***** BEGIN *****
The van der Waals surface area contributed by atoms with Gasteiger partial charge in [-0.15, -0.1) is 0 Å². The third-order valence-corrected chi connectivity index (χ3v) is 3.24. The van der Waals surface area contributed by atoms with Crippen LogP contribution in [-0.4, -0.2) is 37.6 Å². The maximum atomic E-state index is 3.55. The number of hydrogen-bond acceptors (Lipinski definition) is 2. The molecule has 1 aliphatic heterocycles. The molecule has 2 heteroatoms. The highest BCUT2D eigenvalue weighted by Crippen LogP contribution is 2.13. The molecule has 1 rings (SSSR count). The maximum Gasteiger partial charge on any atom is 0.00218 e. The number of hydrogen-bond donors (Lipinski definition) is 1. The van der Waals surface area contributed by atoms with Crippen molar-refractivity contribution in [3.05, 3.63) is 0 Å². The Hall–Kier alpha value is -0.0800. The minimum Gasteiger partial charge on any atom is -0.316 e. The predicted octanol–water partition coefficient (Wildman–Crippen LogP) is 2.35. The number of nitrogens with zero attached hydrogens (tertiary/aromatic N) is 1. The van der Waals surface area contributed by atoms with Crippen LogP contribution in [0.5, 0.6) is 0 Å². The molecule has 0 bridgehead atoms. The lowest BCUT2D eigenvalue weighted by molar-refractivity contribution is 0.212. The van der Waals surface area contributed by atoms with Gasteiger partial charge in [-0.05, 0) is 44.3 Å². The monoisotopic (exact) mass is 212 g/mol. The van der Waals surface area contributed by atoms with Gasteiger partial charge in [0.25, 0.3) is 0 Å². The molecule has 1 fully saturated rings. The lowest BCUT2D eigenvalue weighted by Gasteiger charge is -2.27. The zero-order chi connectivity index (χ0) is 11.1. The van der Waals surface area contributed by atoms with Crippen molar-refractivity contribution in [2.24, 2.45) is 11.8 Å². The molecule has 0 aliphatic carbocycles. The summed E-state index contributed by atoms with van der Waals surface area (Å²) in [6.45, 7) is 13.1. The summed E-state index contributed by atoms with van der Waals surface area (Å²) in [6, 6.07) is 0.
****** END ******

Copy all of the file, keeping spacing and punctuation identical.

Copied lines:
The van der Waals surface area contributed by atoms with Gasteiger partial charge in [-0.15, -0.1) is 0 Å². The third-order valence-corrected chi connectivity index (χ3v) is 3.24. The van der Waals surface area contributed by atoms with Crippen LogP contribution in [-0.4, -0.2) is 37.6 Å². The maximum atomic E-state index is 3.55. The number of hydrogen-bond acceptors (Lipinski definition) is 2. The molecule has 1 aliphatic heterocycles. The molecule has 2 heteroatoms. The highest BCUT2D eigenvalue weighted by Crippen LogP contribution is 2.13. The molecule has 1 rings (SSSR count). The maximum Gasteiger partial charge on any atom is 0.00218 e. The number of hydrogen-bond donors (Lipinski definition) is 1. The van der Waals surface area contributed by atoms with Crippen molar-refractivity contribution in [3.05, 3.63) is 0 Å². The Hall–Kier alpha value is -0.0800. The minimum Gasteiger partial charge on any atom is -0.316 e. The predicted octanol–water partition coefficient (Wildman–Crippen LogP) is 2.35. The number of nitrogens with zero attached hydrogens (tertiary/aromatic N) is 1. The van der Waals surface area contributed by atoms with Crippen LogP contribution in [0.5, 0.6) is 0 Å². The molecule has 0 bridgehead atoms. The lowest BCUT2D eigenvalue weighted by molar-refractivity contribution is 0.212. The van der Waals surface area contributed by atoms with Gasteiger partial charge in [-0.05, 0) is 44.3 Å². The monoisotopic (exact) mass is 212 g/mol. The van der Waals surface area contributed by atoms with Gasteiger partial charge in [0.25, 0.3) is 0 Å². The molecule has 1 fully saturated rings. The lowest BCUT2D eigenvalue weighted by Gasteiger charge is -2.27. The zero-order chi connectivity index (χ0) is 11.1. The van der Waals surface area contributed by atoms with Crippen molar-refractivity contribution in [2.24, 2.45) is 11.8 Å². The molecule has 0 aliphatic carbocycles. The summed E-state index contributed by atoms with van der Waals surface area (Å²) in [6.45, 7) is 13.1. The summed E-state index contributed by atoms with van der Waals surface area (Å²) in [6, 6.07) is 0.